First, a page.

Europeans use them; 60 per cent of Japan uses them; 90 per cent of Venezuelans use them. They're called bidets: Basins that jet water straight to the parts that need to be cleaned after you've used the bathroom. And according to Scientific American, they could play a major part in living a green, environmentally sustainable life. But for some reason, North Americans and Australians are not on board.
Image from Aske Holst
Are they good for the environment?
It takes approximately 384 trees to supply one person with toilet paper for their lifetime, which is a lot of trees being sacrificed to keep derrieres only somewhat clean. Some estimates suggest that if America makes a shift from toilet paper to bathroom bidets, it could potentially save 15 million trees.
Justin Thomas, editor of the website metaefficient.com, told Scientific American that he believes bidets are "a key green technology". And it's more than just saving trees from the cruel fate of serving as genital and faecal wipes. According to Thomas, it takes 1,792,722,858,375L of water, 253,000 tonnes of chlorine and 17.3 terawatts of electricity every year to create the 36.5 million rolls of toilet paper needed by Americans annually. That's excluding the amount of resources and energy required to package and transport them.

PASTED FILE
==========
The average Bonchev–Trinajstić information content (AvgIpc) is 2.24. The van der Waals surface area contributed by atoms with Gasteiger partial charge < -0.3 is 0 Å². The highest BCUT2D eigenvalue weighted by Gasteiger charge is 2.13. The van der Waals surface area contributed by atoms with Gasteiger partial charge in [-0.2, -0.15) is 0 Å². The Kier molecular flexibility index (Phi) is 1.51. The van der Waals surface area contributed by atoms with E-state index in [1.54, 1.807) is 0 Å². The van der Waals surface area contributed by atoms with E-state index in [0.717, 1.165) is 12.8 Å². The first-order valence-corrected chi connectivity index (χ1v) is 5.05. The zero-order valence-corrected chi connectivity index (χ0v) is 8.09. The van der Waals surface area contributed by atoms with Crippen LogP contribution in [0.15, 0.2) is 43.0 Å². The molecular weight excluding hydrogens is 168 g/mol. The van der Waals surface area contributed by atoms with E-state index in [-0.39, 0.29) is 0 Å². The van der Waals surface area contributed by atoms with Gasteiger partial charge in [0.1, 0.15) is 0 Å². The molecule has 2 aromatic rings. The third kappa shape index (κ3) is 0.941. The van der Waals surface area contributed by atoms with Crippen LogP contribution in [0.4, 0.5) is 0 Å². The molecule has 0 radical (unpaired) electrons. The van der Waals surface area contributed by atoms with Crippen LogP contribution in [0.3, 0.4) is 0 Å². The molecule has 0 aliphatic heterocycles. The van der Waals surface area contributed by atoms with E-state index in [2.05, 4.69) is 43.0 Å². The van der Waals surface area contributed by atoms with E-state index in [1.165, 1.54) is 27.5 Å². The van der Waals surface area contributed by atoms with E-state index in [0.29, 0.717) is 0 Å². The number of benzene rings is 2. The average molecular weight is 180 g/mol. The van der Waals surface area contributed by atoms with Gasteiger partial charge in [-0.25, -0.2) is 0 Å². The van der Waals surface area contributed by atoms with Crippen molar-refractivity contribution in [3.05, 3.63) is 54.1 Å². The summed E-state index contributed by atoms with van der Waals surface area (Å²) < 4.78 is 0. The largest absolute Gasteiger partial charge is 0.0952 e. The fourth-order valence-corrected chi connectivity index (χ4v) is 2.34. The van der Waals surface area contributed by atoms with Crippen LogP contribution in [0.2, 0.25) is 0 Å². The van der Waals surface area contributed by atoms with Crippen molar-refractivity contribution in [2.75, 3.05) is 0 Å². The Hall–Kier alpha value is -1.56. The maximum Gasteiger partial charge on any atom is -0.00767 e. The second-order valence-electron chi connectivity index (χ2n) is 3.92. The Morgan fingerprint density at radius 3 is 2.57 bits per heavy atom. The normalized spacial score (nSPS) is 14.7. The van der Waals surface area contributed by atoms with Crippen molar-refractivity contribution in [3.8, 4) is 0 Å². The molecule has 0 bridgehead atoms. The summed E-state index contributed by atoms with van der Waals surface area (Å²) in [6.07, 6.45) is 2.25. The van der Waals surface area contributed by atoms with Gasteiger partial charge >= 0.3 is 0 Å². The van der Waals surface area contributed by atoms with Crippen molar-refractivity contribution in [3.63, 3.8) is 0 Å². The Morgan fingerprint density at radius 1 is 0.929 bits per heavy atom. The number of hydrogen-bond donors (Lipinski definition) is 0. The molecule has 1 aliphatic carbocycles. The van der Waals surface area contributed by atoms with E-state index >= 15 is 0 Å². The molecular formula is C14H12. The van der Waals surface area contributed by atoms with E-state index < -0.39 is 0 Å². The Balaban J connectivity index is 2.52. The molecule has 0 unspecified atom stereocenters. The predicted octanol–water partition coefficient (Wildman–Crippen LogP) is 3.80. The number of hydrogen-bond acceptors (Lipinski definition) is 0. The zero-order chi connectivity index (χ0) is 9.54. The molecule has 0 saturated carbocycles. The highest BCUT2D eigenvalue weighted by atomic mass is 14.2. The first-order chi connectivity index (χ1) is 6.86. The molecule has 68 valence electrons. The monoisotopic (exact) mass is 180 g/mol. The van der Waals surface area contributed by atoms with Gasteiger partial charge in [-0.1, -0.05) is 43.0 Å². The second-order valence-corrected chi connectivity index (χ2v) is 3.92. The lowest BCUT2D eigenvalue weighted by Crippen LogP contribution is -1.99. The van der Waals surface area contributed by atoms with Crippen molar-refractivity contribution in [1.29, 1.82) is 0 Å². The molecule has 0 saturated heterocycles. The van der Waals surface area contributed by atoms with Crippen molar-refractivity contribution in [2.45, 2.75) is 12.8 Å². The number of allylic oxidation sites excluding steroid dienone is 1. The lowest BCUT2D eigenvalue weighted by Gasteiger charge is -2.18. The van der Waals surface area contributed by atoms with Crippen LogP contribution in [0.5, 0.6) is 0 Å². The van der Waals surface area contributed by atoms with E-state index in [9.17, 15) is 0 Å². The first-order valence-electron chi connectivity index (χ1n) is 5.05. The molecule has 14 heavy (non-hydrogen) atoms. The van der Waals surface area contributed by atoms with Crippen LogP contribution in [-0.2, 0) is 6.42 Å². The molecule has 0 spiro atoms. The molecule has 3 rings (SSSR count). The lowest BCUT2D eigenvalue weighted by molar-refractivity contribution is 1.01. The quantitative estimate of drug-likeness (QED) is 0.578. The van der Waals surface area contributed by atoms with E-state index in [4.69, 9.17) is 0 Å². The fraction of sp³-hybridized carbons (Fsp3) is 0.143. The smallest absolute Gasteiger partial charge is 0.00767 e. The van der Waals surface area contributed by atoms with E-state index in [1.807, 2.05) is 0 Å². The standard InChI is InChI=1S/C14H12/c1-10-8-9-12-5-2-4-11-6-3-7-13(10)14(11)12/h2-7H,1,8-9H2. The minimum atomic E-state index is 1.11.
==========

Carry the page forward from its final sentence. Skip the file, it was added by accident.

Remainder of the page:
Won't they use more water?
Simply put, yes. But bidet advocates make the case that the extra water is marginal considering how much water is already being wasted in a single toilet flush. (Depending on what kind of toilet you have, each flush utilises anywhere between 4L to 12L of water. Bidets will consume more water — water for flushing plus water for cleaning — but it's supposedly worth it in the end due to the all the toilet paper we save.
Are they hygienic?
One reason for the aversion to bidets is people's concern of how sanitary they are. But medical professionals generally agree that bidets are hygienic, are gentler on your body than toilet paper, and do a more thorough job of cleaning. Though it should be noted that Dr John Swartzberg of Berkeley School of Public Health told The Sweethome that there is no peer-reviewed literature directly proving they're healthier than toilet paper.
So if a bidet is not less healthy or hygienic than toilet paper, then the case could be made that the environmental perks are worth it for those who can afford to make the switch. And you don't necessarily have to toss out your traditional toilet for a bidet: The market is filled with standalone products that can turn your toilet at home into a makeshift bidet for a fraction of the price.